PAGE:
We’ve blogged previously about how NELSON is accelerating the delivery of digital and data services for the Royal Navy (RN). We’ve explained our user-centered approach, and how we’re coordinating our work across multiple teams. These are multi-disciplinary teams formed of the appropriate skills from across the DDAT job families.
One of the really important roles in these teams is data scientist. Within NELSON, most of our data scientists come from the Defence Science and Technology Laboratory (Dstl). Dstl is a UK government agency delivering high-impact science and technology (S&T) for the UK’s defence, security and prosperity, with expertise in a wide range of S&T areas, including Artificial Intelligence (AI) and data science. Part of Dstl’s role is to act as a trusted interface between MOD, wider Government, the private sector, academia and allies to provide S&T support to military capability delivery and cooperation – and the Dstl data scientists embedded in NELSON do exactly that.
In this blog, I aim to give a bit of insight into the type of challenges and activities that NELSON data scientists are working on.
As others have brilliantly described, data science is a team sport and we’re careful we get the right mix of skills to deliver a project. More often than not, our data scientists will be part of multi-disciplinary teams, working alongside delivery managers, technical architects, user researchers and so on. There are a broad range of projects underway in NELSON, which present some really interesting data science challenges. Without going into details of specific projects, some examples of the problems we’re working on are:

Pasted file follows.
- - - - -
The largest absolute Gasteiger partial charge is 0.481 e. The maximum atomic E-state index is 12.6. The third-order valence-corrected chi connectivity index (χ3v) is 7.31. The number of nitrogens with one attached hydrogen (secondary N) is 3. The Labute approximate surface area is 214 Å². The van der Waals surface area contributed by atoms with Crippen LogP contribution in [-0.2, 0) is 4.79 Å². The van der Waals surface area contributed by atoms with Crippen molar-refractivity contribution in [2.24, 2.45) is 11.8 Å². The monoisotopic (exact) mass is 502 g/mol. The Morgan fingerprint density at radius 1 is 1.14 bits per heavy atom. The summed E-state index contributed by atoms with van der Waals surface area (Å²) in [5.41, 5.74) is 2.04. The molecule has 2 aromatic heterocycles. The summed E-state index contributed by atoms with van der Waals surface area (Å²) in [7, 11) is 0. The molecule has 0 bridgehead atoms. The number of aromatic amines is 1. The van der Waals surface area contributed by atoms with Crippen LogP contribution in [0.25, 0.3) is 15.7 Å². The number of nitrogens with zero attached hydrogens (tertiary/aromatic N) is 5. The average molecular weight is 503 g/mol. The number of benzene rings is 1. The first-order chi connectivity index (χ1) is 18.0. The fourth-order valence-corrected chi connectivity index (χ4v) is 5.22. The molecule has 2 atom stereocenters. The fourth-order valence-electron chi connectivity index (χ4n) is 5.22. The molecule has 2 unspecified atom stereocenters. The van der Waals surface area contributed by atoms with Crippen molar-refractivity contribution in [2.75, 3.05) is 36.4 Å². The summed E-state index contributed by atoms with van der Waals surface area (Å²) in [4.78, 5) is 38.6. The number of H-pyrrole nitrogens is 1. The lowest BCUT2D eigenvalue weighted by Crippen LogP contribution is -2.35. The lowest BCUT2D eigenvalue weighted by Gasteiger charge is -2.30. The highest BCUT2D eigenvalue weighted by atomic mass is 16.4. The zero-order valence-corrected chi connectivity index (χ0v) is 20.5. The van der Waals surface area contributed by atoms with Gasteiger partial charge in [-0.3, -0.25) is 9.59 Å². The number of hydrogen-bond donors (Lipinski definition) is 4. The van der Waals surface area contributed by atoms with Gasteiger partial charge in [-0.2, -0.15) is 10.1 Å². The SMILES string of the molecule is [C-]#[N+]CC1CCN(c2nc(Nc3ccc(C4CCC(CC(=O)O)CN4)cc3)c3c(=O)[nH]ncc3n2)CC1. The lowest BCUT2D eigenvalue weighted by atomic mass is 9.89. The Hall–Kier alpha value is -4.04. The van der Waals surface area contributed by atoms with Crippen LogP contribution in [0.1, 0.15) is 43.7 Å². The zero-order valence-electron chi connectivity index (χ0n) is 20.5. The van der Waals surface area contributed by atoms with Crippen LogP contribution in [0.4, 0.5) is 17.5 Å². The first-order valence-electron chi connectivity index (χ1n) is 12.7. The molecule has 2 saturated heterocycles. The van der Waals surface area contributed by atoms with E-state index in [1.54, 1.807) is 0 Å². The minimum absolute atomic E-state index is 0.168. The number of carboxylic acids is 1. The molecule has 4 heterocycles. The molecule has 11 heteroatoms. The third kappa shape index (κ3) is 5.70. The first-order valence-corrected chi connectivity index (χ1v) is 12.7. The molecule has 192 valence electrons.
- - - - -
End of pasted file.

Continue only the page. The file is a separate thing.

- object detection and classification (or ‘recognition’ in RN language!) in imagery
- optimal tasking and routing for Navy survey vessels
- predicting fuel requirements and developing re-fuelling strategies
- analysing network traffic to understand normal and abnormal behaviour
- predicting engineering component degradation and failure